• enhancing current road vehicle incursion assessment procedures to include consideration of the risk from large road vehicles knocking over parapets of overline bridges (two recommendations)
  • introduction of a specific requirement in a Railway Group Standard relating to the onward movement of a train that is damaged in an incident, so that the circumstances of the incident and the limitations of any on-site damage assessment are fully considered when deciding a suitable speed restriction, especially when there are passengers on board.

RAIB has also identified two learning points, one for police forces regarding the importance of contacting the appropriate railway control centre immediately when the safety of the line is affected and the other for road vehicle standards bodies and the road haulage industry about the benefits of having reversing cameras or sensors fitted to heavy goods vehicles

Notes to editors

  1. The sole purpose of RAIB investigations is to prevent future accidents and incidents and improve railway safety. RAIB does not establish blame, liability or carry out prosecutions.
  2. RAIB operates, as far as possible, in an open and transparent manner. While our investigations are completely independent of the railway industry, we do maintain close liaison with railway companies and if we discover matters that may affect the safety of the railway, we make sure that information about them is circulated to the right people as soon as possible, and certainly long before publication of our final report.
  3. For media enquiries, please call 020 7944 3108.

For the complete report, see:

https://www.gov.uk/government/uploads/system/uploads/attachment_data/file/493315/R022016_160120_Froxfield.pdf

Root Cause Tips – What Should You Investigate?

January 13th, 2016 by
night-office-shirt-mail copy

What if you have more than you can possibly investigate?

Hello and welcome to this week’s root cause analysis tips column.

One of the questions I am asked often is “what should we investigate?”

The answer is it really depends on your company, your numbers, and your resources. I have some ideas, and these apply to anything, but I will use safety as an example.

First of all, your company may have a policy on what has to be investigated; for example, all lost time injuries or all recordable injuries. So you already know you are required to do those. But what if something is not required?

What I say is investigate as much as possible based on your numbers and your resources. If you work at a site that has 10 injuries a year but only 2 are recordable, if you have the resources to do all 10, I certainly would. It is likely the only difference between the 2 and the other 8 is……LUCK.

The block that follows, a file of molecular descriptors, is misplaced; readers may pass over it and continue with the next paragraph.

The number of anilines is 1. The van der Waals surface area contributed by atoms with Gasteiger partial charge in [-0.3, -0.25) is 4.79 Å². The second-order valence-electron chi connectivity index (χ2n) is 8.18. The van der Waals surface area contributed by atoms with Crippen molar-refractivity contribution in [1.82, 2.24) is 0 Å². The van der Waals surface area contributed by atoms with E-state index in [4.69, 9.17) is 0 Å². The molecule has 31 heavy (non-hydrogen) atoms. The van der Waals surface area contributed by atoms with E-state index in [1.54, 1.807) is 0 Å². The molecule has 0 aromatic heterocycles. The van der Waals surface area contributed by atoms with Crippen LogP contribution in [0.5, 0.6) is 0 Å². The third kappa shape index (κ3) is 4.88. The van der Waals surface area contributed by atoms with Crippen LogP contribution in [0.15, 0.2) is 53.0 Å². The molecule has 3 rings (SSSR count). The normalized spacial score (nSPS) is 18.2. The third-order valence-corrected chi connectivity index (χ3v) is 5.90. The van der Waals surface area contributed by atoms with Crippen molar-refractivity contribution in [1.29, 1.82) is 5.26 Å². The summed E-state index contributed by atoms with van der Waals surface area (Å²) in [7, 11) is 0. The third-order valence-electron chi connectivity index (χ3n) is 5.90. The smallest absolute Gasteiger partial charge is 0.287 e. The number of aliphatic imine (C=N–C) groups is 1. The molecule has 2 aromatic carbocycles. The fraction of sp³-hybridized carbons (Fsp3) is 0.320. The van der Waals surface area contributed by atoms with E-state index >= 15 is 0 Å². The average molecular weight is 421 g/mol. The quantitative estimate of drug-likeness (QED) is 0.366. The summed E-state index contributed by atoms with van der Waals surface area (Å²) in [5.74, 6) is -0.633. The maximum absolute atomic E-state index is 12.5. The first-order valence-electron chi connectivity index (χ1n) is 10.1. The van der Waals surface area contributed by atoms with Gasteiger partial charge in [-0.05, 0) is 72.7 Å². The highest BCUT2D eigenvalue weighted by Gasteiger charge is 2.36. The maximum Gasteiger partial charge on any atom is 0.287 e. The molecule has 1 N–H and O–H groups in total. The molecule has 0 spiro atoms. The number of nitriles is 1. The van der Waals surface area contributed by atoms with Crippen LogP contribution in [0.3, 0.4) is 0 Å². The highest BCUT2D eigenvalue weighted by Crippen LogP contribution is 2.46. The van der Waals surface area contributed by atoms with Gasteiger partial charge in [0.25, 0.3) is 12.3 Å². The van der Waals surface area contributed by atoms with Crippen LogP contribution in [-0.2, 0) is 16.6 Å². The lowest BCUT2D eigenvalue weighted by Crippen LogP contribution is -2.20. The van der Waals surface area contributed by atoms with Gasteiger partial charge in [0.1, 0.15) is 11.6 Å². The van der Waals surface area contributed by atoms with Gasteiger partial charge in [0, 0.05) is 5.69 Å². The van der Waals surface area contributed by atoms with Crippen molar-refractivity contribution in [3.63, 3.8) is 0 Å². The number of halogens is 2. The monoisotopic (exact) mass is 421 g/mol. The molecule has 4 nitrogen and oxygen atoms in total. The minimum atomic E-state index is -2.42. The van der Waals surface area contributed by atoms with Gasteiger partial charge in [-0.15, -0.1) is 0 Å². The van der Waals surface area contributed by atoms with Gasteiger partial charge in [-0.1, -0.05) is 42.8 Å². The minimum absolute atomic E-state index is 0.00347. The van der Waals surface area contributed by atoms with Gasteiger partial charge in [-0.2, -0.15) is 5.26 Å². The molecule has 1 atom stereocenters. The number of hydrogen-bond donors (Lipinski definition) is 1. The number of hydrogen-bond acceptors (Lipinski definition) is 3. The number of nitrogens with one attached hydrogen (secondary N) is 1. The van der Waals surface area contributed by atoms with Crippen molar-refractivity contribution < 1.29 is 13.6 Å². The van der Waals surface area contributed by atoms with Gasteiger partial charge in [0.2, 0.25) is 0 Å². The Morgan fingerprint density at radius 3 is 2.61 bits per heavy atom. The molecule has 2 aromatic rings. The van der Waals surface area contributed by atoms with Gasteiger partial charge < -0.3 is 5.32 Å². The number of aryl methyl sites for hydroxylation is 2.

What if you have more than you can possibly investigate? Then you should do a really good job at categorization, and do investigations on the TRENDS. In other words, I would rather have you do one really good investigation on a trend than dozens of sub-standard investigations. You will use less resources but get better results.

How do you do an investigation on a trend? It is really very simple – instead of mapping out an incident with a SnapCharT®, you map out the process. You can leave the circle for the incident off the chart or you can make the circle the trend itself. The events timeline is simply the way the process flows from start to finish, and this is very easy to do if you understand the process. If you need help from the process owner, an SME, or employee, you can do that too. For conditions, you add everything you know about the process, as well as any data (evidence) available from the reports or other sources. You mark significant issues (the equivalent of causal factors) for things that you know have gone wrong in the past. You can take it a step further any also mark as significant issues things that COULD go wrong (think of this as potential causal factors). You then do your root cause analysis and corrective actions. This is not hard, it is just a different way of thinking.

Just a few more thoughts about what to investigate; basically, anything that is causing you pain. Process delays, customer complaints, downtime, etc. can all be investigated. But by all means, make sure it is worth your time and that there is really something to learn from it. Please don’t investigate paper cuts!

I hope my ideas give you some food for thought. Keep pushing the boulder up the hill and improving your business. Thanks for visiting the blog.

Sign up to receive tips like these in your inbox every Tuesday. Email Barb at editor@taproot.com and ask her to subscribe you to the TapRooT® Friends & Experts eNewsletter – a great resource for refreshing your TapRooT® skills and career development.

 

Monday Accident & Lessons Learned: Dust Explosion Prevention

January 4th, 2016 by

Screen Shot 2015 12 16 at 1 13 10 PM

See the link below to the pdf of the Dangerous Goods Safety Significant Incident Report Number 01-15 from the Government of Western Australia Department of Mines and Petroleum.

DGS_SIR_0115.pdf

Monday Accident & Lessons Learned: REDUCTION OF FLUID DENSITY BASED ON PRESSURE POINTS MEASURED IN THE RESERVOIR LEADING TO KICK

December 21st, 2015 by

IOGP SAFETY ALERT

REDUCTION OF FLUID DENSITY BASED ON PRESSURE POINTS
MEASURED IN THE RESERVOIR LEADING TO KICK

Course of events:

  • Drilled 6×7″ hole section, ran screens and set hanger.
  • Displaced from 1.18 SG drilling fluids to 1.05 SG brine.
  • Closed in based on 600 l influx (PP estimated to be 1.09 SG)
  • Circulated out gas and displaced to 1.15 SG brine (using drillers method)

What Went Wrong?

Factors which contributed to the incident:

  • Brine weight reduction
  • Pore pressure prognosis